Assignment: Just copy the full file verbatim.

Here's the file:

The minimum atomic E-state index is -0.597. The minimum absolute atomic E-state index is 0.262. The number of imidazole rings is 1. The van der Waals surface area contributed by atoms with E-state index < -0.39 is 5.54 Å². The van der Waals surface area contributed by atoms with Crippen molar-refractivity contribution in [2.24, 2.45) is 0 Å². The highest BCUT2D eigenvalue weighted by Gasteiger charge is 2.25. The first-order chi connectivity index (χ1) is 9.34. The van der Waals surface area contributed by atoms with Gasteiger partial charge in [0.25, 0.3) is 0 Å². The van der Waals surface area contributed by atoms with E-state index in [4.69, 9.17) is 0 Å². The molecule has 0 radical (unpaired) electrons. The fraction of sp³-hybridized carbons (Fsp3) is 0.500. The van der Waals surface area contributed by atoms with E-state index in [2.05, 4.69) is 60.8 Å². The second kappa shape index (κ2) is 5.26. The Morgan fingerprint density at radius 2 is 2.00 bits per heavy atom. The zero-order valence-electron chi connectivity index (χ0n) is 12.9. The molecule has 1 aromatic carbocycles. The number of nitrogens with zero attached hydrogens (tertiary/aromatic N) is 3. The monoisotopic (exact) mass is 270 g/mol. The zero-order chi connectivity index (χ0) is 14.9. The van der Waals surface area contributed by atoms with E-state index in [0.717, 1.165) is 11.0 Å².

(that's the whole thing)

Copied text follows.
The minimum atomic E-state index is -0.597. The minimum absolute atomic E-state index is 0.262. The number of imidazole rings is 1. The van der Waals surface area contributed by atoms with E-state index < -0.39 is 5.54 Å². The van der Waals surface area contributed by atoms with Crippen molar-refractivity contribution in [2.24, 2.45) is 0 Å². The highest BCUT2D eigenvalue weighted by Gasteiger charge is 2.25. The first-order chi connectivity index (χ1) is 9.34. The van der Waals surface area contributed by atoms with Gasteiger partial charge in [0.25, 0.3) is 0 Å². The van der Waals surface area contributed by atoms with E-state index in [4.69, 9.17) is 0 Å². The molecule has 0 radical (unpaired) electrons. The fraction of sp³-hybridized carbons (Fsp3) is 0.500. The van der Waals surface area contributed by atoms with E-state index in [2.05, 4.69) is 60.8 Å². The second kappa shape index (κ2) is 5.26. The Morgan fingerprint density at radius 2 is 2.00 bits per heavy atom. The zero-order valence-electron chi connectivity index (χ0n) is 12.9. The molecule has 1 aromatic carbocycles. The number of nitrogens with zero attached hydrogens (tertiary/aromatic N) is 3. The monoisotopic (exact) mass is 270 g/mol. The zero-order chi connectivity index (χ0) is 14.9. The van der Waals surface area contributed by atoms with E-state index in [0.717, 1.165) is 11.0 Å².